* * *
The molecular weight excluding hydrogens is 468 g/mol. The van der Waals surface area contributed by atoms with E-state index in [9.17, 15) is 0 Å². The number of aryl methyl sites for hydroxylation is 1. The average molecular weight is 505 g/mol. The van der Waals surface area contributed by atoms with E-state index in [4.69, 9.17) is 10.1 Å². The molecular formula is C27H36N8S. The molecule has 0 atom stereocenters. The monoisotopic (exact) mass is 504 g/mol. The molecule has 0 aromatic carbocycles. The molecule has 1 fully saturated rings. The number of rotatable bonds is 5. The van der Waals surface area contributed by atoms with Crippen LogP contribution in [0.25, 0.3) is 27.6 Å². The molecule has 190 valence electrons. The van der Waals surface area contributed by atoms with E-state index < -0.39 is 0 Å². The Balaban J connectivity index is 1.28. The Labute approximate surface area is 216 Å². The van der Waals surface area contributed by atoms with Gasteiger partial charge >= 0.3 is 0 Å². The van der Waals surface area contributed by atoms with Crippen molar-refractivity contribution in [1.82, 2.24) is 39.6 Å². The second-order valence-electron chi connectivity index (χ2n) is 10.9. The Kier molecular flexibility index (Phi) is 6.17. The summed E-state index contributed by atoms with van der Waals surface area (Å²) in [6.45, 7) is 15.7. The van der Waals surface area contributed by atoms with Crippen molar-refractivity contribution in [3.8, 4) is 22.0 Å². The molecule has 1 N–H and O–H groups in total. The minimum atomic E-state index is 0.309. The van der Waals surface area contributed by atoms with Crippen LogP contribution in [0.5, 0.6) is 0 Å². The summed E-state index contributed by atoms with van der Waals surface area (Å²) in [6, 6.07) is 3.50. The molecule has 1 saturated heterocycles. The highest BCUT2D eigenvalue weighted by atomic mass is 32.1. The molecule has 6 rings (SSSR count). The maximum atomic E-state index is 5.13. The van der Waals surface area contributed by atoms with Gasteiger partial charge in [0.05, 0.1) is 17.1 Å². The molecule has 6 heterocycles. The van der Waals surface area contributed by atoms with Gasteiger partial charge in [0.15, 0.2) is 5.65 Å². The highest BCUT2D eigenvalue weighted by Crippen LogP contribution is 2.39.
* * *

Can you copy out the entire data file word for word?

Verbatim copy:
The molecular weight excluding hydrogens is 468 g/mol. The van der Waals surface area contributed by atoms with E-state index in [9.17, 15) is 0 Å². The number of aryl methyl sites for hydroxylation is 1. The average molecular weight is 505 g/mol. The van der Waals surface area contributed by atoms with E-state index in [4.69, 9.17) is 10.1 Å². The molecular formula is C27H36N8S. The molecule has 0 atom stereocenters. The monoisotopic (exact) mass is 504 g/mol. The molecule has 0 aromatic carbocycles. The molecule has 1 fully saturated rings. The number of rotatable bonds is 5. The van der Waals surface area contributed by atoms with Crippen LogP contribution in [0.25, 0.3) is 27.6 Å². The molecule has 190 valence electrons. The van der Waals surface area contributed by atoms with E-state index < -0.39 is 0 Å². The Balaban J connectivity index is 1.28. The Labute approximate surface area is 216 Å². The van der Waals surface area contributed by atoms with Gasteiger partial charge >= 0.3 is 0 Å². The van der Waals surface area contributed by atoms with Crippen molar-refractivity contribution in [1.82, 2.24) is 39.6 Å². The second-order valence-electron chi connectivity index (χ2n) is 10.9. The Kier molecular flexibility index (Phi) is 6.17. The summed E-state index contributed by atoms with van der Waals surface area (Å²) in [6.45, 7) is 15.7. The van der Waals surface area contributed by atoms with Crippen molar-refractivity contribution in [3.8, 4) is 22.0 Å². The molecule has 1 N–H and O–H groups in total. The minimum atomic E-state index is 0.309. The van der Waals surface area contributed by atoms with Crippen LogP contribution in [0.5, 0.6) is 0 Å². The summed E-state index contributed by atoms with van der Waals surface area (Å²) in [6, 6.07) is 3.50. The molecule has 1 saturated heterocycles. The highest BCUT2D eigenvalue weighted by atomic mass is 32.1. The molecule has 6 rings (SSSR count). The maximum atomic E-state index is 5.13. The van der Waals surface area contributed by atoms with Gasteiger partial charge in [0.05, 0.1) is 17.1 Å². The molecule has 6 heterocycles. The van der Waals surface area contributed by atoms with Gasteiger partial charge in [0.15, 0.2) is 5.65 Å². The highest BCUT2D eigenvalue weighted by Crippen LogP contribution is 2.39.